Today’s Wonder of the Day was inspired by Samantha from Cochran, GA. Samantha Wonders, “How do you make paella?” Thanks for WONDERing with us, Samantha!

Do you smell that? There's an awesome aroma coming from the Wonderopolis kitchen right now. Our tummies are starting to rumble. We hope it's time to eat soon. Want to know what's on the menu? We're cooking up a big batch of paella!

Paella? That's right! Famous all over the world, paella is a tasty rice dish that first developed in the mid-1800s near Valencia, Spain. Today, paella is still closely associated with Spanish culture.

The name, paella, comes from an Old French word (paelle), which came from a Latin word (patella), both of which mean the same thing: pan. That's no coincidence, because paella is usually made in a special paella pan (called a paella in Valencia and a paellera in other parts of Spain and throughout Latin America) that is a shallow, round, polished-steel pan with two handles.

So what exactly is paella? Unfortunately, that question isn't quite as easy to answer as you might think. There are many versions of paella. Even in Valencia itself, where paella got its start, there are many different varieties of paella. Many people who cook paella look at it as an evolving culinary art form.

The original recipe for paella — known today as Valencian paella — paired saffron-scented rice with a mixture of rabbit, chicken, snails, and three types of beans. Other green vegetables and seasonings found locally around Valencia were also often included.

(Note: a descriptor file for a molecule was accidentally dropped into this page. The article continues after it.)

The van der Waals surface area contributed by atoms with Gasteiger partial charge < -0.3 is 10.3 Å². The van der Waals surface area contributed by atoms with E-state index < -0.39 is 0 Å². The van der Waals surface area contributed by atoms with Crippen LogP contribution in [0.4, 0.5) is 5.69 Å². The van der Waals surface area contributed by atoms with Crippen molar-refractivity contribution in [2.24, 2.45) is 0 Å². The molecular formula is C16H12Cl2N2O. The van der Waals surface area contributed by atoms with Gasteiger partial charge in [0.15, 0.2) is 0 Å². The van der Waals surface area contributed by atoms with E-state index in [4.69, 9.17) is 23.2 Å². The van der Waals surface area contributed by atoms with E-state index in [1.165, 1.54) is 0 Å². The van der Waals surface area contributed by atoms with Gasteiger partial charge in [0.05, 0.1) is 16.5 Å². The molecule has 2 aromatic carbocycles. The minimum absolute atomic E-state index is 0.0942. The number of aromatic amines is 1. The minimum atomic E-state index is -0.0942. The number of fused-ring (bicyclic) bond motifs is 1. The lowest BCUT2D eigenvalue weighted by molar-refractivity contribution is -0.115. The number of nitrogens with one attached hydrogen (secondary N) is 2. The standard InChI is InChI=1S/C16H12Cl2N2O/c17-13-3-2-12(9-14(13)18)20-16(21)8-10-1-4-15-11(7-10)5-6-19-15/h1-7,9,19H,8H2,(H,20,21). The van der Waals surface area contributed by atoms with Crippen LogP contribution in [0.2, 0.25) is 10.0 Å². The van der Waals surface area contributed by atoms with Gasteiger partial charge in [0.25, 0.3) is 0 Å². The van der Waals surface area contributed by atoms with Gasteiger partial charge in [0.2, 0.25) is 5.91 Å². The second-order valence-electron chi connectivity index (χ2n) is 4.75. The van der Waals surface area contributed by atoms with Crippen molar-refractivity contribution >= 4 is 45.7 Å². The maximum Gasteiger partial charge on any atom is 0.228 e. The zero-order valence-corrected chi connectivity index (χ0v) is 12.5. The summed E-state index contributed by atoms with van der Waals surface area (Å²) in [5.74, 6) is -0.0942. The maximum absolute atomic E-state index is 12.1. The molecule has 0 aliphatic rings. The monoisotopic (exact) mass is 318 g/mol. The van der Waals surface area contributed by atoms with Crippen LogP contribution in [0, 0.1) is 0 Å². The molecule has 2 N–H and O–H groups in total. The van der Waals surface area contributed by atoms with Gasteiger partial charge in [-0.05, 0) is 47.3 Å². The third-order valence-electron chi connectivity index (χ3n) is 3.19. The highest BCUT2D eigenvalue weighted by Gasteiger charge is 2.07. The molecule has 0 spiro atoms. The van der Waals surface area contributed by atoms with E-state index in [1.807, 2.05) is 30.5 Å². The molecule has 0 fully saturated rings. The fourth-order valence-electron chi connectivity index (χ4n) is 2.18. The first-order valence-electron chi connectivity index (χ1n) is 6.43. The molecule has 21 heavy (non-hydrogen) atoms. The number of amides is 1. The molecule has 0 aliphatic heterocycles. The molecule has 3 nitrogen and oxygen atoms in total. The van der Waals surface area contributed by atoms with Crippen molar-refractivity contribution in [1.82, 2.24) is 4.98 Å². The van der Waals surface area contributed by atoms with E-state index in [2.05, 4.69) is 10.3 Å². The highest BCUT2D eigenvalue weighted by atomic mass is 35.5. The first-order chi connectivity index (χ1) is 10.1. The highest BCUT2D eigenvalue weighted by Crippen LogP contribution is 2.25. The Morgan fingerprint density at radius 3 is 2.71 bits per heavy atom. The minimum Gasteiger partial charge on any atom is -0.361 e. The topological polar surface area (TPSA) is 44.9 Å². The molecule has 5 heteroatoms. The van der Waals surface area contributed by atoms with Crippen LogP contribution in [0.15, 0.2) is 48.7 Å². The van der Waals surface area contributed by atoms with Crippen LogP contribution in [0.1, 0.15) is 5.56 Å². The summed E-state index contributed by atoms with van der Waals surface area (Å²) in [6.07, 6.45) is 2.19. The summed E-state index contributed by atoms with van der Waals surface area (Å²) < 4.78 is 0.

The one thing common to all varieties of paella is rice. Over 1,300 years ago, the Moors planted rice in a lagoon called the Albufera, outside Valencia. Rice is still grown there today, and rice still forms the basis of all paella dishes.

Today, there are two other popular types of paella. Seafood paella leaves out the beans and green vegetables and replaces the land animals with different types of seafood, such as fish, shellfish, eel, and squid. Mixed paella can take many forms, including mixtures of land animals (including chicken and pork), seafood, beans, and vegetables (including peppers, peas, and artichokes).

Although paella recipes can vary greatly from one area (and chef!) to another, some common ingredients are usually included in some form. For example, the use of olive oil and saffron are common to most types of paella.

Since paella is a rice-based dish, the type of rice you use is very important. Spanish chefs prefer bomba rice, which is a nearly-round grain found along the eastern coast of Spain. If you can't get your hands on bomba rice, chefs recommend using medium-grain rice instead of long-grain varieties. Medium-grain rice tends to absorb more liquid, and thus flavor, than others.

If you want to cook paella the old way, you'll need a paella pan. You'll also need to cook it over an open fire or a grill powered by charcoal or gas. This allows for a hot fire to brown meat quickly, followed by simmering the rice and other ingredients over a lower heat as the fire burns down. Today, though, modern cooking techniques are often used to cook paella on the stove in a large skillet.

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